Planning in a Turbulent Environment - the days of using a linear design process are over. Strategic designers face increasingly wicked problems. A helpful framework offered by project management.
Refining Your Process - so it can provide a common understanding for "how things get done" mitigating wasted efforts while creating value for the client and user alike.
Holston's text anticipates your questions and concerns and places each topic in a larger context. He is clearly in control of his subject.
Holston places the book and subject squarely in Dan Pink's Conceptual Economy, a term describing the contribution of creativity, innovation, and design skills to economic competitiveness, especially in the global context.
In his book A Whole New Mind, Daniel Pink explains how the economy is now moving from the information age to the conceptual age.
Later in The Strategic Designer, Rotman School of Management dean Roger L Martin says that the world is moving from the Information Economy to a Design Economy. A small distinction, but one that unnecessarily complicates matters. I would look to a book such as this to clarify the playing field, at the very least to acknowledge that the labeling of epochs and phraseology are still a work-in-progress.
The book's strength is not in creating new knowledge - but in repackaging what is largely already known, experientially by every designer - in an easy to carry tome.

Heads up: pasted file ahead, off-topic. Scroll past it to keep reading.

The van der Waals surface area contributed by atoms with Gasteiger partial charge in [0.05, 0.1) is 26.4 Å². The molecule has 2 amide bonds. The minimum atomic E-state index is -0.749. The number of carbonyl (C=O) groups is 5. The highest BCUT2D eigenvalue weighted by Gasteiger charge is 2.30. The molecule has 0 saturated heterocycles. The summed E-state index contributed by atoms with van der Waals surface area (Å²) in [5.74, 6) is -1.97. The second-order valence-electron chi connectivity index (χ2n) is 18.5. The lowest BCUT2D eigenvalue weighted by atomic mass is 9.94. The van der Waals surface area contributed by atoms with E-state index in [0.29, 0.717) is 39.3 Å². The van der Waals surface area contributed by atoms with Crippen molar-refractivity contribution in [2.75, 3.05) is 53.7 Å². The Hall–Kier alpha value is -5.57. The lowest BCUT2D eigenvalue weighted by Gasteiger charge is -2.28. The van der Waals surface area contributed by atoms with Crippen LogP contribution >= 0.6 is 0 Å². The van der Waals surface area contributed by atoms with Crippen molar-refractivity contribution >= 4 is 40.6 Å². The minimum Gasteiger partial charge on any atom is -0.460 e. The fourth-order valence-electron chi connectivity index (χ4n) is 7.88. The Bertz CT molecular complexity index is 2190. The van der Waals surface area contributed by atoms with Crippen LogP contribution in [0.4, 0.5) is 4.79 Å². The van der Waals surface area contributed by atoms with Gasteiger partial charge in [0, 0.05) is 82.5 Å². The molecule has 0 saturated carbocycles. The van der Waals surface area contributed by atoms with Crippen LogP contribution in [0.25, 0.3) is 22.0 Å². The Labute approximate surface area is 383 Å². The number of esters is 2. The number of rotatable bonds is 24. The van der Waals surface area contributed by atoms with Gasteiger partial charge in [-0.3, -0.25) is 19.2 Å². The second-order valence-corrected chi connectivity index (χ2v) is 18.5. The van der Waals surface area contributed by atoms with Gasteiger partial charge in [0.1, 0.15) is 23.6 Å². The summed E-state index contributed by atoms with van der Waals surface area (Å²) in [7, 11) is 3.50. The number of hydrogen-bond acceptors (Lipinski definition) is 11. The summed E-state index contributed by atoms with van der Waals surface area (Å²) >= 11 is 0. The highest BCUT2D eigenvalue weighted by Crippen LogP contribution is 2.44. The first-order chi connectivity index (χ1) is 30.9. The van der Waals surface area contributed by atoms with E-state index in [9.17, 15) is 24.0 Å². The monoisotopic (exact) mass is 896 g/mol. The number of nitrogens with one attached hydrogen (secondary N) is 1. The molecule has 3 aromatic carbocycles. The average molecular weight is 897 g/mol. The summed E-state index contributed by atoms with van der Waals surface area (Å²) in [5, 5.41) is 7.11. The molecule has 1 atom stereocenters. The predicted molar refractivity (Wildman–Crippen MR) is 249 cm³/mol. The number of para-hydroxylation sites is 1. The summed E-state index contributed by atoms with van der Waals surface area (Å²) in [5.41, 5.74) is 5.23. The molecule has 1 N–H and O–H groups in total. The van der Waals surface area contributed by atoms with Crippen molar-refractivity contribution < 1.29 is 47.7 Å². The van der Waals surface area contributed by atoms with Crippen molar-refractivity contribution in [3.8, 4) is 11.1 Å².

In this sense, the book is not a product of the Conceptual Age, but instead is a well-designed, convenient and accessible agglomeration, aggregating both explicit and, perhaps the greater achievement here, tacit knowledge on the subject.
The design world is a much better place for having this book at its disposal.
Conclusion: The Strategic Designer is a must-have book for designers, those who manage design projects and those who work with designers in a collaborative setting.
Right off the bat, the book talks about what a prospective client needs from a designer, and it is much more than Design. Most all of us know this, but David seems to be very good at explaining exactly why, and giving examples. As more and more people get involved with design, professionals need to find a way to show their continued value to prospective clients. This book covers quite a few examples of what a designer should know, and its that dreaded "business" word, but its the truth.
The book would be worth its price and more with just the above info, but David also goes into detail about Design Strategy, and the many ways you can go about going from research, to concept, to finished product and enjoy your collaboration with clients at the same time. Most seasoned designers will know much of the information in this book, but its more of a smack of reality that the time is now to get serious about the entire Process of Design and Business as a designer.
Some of the words in the book are not used correctly and could be confusing. For example, one part of the book is listing steps in the design process, and the first step is "State Goals." The second step is "Define Objectives." A goal and an objective are synonyms... but the author slightly redefines 'objectives' as steps to reach your goal. A few more instances left me feeling underwhelmed with the content.